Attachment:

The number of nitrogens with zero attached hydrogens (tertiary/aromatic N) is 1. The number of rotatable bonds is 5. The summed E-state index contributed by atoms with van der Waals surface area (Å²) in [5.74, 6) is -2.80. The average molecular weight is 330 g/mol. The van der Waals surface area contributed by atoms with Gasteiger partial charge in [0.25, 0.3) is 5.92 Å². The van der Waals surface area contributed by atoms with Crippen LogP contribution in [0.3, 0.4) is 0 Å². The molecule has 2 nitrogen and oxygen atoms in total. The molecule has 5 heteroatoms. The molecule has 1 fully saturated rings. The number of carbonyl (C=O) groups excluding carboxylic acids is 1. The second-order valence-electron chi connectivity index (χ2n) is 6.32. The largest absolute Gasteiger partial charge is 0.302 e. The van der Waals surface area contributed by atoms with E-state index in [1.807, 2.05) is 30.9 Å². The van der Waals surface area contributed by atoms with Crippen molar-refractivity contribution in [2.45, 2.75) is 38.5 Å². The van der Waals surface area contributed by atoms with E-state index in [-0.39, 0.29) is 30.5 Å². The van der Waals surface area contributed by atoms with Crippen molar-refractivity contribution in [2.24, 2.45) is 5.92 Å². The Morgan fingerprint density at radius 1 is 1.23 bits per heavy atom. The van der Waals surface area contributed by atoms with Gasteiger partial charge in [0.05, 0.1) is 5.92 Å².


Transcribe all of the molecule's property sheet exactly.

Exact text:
The number of nitrogens with zero attached hydrogens (tertiary/aromatic N) is 1. The number of rotatable bonds is 5. The summed E-state index contributed by atoms with van der Waals surface area (Å²) in [5.74, 6) is -2.80. The average molecular weight is 330 g/mol. The van der Waals surface area contributed by atoms with Gasteiger partial charge in [0.25, 0.3) is 5.92 Å². The van der Waals surface area contributed by atoms with Crippen LogP contribution in [0.3, 0.4) is 0 Å². The molecule has 2 nitrogen and oxygen atoms in total. The molecule has 5 heteroatoms. The molecule has 1 fully saturated rings. The number of carbonyl (C=O) groups excluding carboxylic acids is 1. The second-order valence-electron chi connectivity index (χ2n) is 6.32. The largest absolute Gasteiger partial charge is 0.302 e. The van der Waals surface area contributed by atoms with E-state index in [1.807, 2.05) is 30.9 Å². The van der Waals surface area contributed by atoms with Crippen molar-refractivity contribution in [2.45, 2.75) is 38.5 Å². The van der Waals surface area contributed by atoms with E-state index in [-0.39, 0.29) is 30.5 Å². The van der Waals surface area contributed by atoms with Crippen molar-refractivity contribution in [2.24, 2.45) is 5.92 Å². The Morgan fingerprint density at radius 1 is 1.23 bits per heavy atom. The van der Waals surface area contributed by atoms with Gasteiger partial charge in [0.05, 0.1) is 5.92 Å².